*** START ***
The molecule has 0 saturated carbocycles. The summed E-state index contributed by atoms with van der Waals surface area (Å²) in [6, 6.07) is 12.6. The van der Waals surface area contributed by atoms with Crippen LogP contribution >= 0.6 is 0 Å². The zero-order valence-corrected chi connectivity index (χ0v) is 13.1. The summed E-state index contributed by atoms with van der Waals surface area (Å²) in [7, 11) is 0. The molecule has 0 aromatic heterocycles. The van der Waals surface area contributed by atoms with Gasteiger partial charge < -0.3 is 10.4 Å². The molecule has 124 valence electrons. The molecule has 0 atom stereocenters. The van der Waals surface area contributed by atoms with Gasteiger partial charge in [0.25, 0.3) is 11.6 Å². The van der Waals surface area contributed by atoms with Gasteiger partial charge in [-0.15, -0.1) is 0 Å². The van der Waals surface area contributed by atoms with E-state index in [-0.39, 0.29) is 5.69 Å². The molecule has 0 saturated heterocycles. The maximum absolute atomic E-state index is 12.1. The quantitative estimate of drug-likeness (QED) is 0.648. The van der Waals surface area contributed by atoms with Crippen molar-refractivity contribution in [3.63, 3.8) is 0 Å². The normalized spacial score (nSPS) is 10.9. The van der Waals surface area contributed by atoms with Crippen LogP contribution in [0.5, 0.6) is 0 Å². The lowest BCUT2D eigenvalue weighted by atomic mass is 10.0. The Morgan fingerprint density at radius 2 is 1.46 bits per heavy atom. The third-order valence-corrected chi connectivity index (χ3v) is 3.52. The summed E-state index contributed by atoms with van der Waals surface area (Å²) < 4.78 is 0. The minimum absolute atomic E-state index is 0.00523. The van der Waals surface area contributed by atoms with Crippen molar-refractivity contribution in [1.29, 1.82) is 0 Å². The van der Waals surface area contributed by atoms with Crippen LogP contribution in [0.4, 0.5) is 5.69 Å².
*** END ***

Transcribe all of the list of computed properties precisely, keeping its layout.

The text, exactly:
The molecule has 0 saturated carbocycles. The summed E-state index contributed by atoms with van der Waals surface area (Å²) in [6, 6.07) is 12.6. The van der Waals surface area contributed by atoms with Crippen LogP contribution >= 0.6 is 0 Å². The zero-order valence-corrected chi connectivity index (χ0v) is 13.1. The summed E-state index contributed by atoms with van der Waals surface area (Å²) in [7, 11) is 0. The molecule has 0 aromatic heterocycles. The van der Waals surface area contributed by atoms with Gasteiger partial charge < -0.3 is 10.4 Å². The molecule has 124 valence electrons. The molecule has 0 atom stereocenters. The van der Waals surface area contributed by atoms with Gasteiger partial charge in [0.25, 0.3) is 11.6 Å². The van der Waals surface area contributed by atoms with Gasteiger partial charge in [-0.15, -0.1) is 0 Å². The van der Waals surface area contributed by atoms with E-state index in [-0.39, 0.29) is 5.69 Å². The molecule has 0 saturated heterocycles. The maximum absolute atomic E-state index is 12.1. The quantitative estimate of drug-likeness (QED) is 0.648. The van der Waals surface area contributed by atoms with Crippen molar-refractivity contribution in [3.63, 3.8) is 0 Å². The normalized spacial score (nSPS) is 10.9. The van der Waals surface area contributed by atoms with Crippen LogP contribution in [0.5, 0.6) is 0 Å². The lowest BCUT2D eigenvalue weighted by atomic mass is 10.0. The Morgan fingerprint density at radius 2 is 1.46 bits per heavy atom. The third-order valence-corrected chi connectivity index (χ3v) is 3.52. The summed E-state index contributed by atoms with van der Waals surface area (Å²) < 4.78 is 0. The minimum absolute atomic E-state index is 0.00523. The van der Waals surface area contributed by atoms with Crippen molar-refractivity contribution in [1.29, 1.82) is 0 Å². The van der Waals surface area contributed by atoms with Crippen LogP contribution in [0.4, 0.5) is 5.69 Å².